The bonding requirements for some of these, such as perimeter surfaces, are highly detailed. The gist of the detailed requirements is that you create a bonding path of sufficient size and reliability to ensure there’s no difference in potential between conductive parts. For example, consider these details for perimeter surfaces (these are new with the 2020 revision):

    (1) The copper ring is constructed of 8 AWG bare solid copper or larger.

    (2) The copper ring conductor follows the contour of the perimeter surface.

    (3) Only listed splicing devices or exothermic welding are used.

    (4) The copper ring conductor is placed between 18 in. and 24 in. from the inside walls of the pool.

    (5) The copper ring conductor is secured within or under the perimeter surface 4 in. to 6 in. below the subgrade.

    Where a double-insulated water pump motor is installed, provide a solid 8 AWG copper conductor of sufficient length to make a bonding connection to a replacement motor from the swimming pool equipotential bonding means to an accessible point in the vicinity of the pool pump motor [680.26(B)(6)(a)].

    Where there is no connection between the swimming pool equipotential bonding means and the equipment grounding system for the premises, connect this bonding conductor to the EGC of the motor circuit.

    Fixed metal parts such as metal-sheathed cables and raceways, metal piping, metal awnings, metal fences, and metal door and window frames located within 5 ft horizontally [Sec. 680.26(B)(7), Exception No. 2] and 12 ft vertically [Sec. 680.26(B)(7), Exception No. 3] from the inside wall of the pool, must be connected to the swimming pool equipotential bonding means [Sec. 680.26(B)(7)].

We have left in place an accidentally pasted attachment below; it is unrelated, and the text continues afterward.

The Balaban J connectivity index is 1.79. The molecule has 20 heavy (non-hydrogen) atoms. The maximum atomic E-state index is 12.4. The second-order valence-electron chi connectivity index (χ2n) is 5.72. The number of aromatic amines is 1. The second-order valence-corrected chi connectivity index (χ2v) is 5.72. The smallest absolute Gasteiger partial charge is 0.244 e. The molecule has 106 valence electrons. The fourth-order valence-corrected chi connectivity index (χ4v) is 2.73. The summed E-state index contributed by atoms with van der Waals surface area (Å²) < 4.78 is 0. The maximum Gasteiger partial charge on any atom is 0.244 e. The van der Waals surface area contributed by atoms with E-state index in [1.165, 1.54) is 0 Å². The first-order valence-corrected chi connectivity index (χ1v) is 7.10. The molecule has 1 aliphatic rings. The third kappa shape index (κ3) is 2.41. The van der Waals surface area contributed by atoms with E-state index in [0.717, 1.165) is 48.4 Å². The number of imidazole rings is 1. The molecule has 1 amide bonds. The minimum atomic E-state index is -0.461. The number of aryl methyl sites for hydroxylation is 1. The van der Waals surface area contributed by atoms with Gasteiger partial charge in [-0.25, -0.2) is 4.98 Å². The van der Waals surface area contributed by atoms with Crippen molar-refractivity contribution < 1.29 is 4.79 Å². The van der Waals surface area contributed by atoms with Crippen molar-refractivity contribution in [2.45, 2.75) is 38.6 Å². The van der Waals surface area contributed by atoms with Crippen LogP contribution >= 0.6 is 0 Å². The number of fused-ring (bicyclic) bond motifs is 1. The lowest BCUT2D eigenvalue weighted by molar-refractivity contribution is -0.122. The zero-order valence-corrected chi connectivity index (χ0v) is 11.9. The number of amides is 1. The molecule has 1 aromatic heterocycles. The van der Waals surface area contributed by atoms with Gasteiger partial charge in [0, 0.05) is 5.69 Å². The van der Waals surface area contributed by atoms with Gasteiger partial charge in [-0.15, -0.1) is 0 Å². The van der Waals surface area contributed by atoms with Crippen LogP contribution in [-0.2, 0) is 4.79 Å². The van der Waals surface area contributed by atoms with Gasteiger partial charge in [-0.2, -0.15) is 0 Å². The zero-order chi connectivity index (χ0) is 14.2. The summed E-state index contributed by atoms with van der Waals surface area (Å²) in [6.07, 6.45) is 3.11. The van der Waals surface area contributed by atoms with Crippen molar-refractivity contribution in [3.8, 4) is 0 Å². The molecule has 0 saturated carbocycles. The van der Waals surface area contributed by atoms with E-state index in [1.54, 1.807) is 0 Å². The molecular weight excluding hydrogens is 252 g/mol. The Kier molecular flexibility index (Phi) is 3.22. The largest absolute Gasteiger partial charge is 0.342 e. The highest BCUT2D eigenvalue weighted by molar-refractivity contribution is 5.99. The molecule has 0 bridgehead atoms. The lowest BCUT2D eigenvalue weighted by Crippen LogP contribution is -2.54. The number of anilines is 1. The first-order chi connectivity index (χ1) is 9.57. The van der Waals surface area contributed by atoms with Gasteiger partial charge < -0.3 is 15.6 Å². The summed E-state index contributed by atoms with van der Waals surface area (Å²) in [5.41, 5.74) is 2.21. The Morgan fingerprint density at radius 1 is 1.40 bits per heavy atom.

But you don’t have to bond parts that are separated from the pool by a permanent barrier that prevents contact by a person or those that are separated by a distance greater than 5 ft horizontally from the inside walls of the pool.

    Safely installing permanent pools

    While most of the requirements for permanently installed pools focus on keeping electricity separated from water and people, many of the requirements address eliminating differences of potential (voltage) between metallic objects. This is done by bonding all metal parts in the vicinity of a swimming pool. This is where errors often occur, but you can catch those errors by visually tracing out the bonding path and drawing it on paper as you go.

    These materials are provided to us by Mike Holt Enterprises in Leesburg, Fla. To view Code training materials offered by this company, visit

    About the Author

    Mike Holt

    Mike Holt is the owner of Mike Holt Enterprises (, one of the largest electrical publishers in the United States. He earned a master's degree in the Business Administration Program (MBA) from the University of Miami. He earned his reputation as a National Electrical Code (NEC) expert by working his way up through the electrical trade. Formally a construction editor for two different trade publications, Mike started his career as an apprentice electrician and eventually became a master electrician, an electrical inspector, a contractor, and an educator. Mike has taught more than 1,000 classes on 30 different electrical-related subjects — ranging from alarm installations to exam preparation and voltage drop calculations. He continues to produce seminars, videos, books, and online training for the trade as well as contribute monthly Code content to EC&M magazine.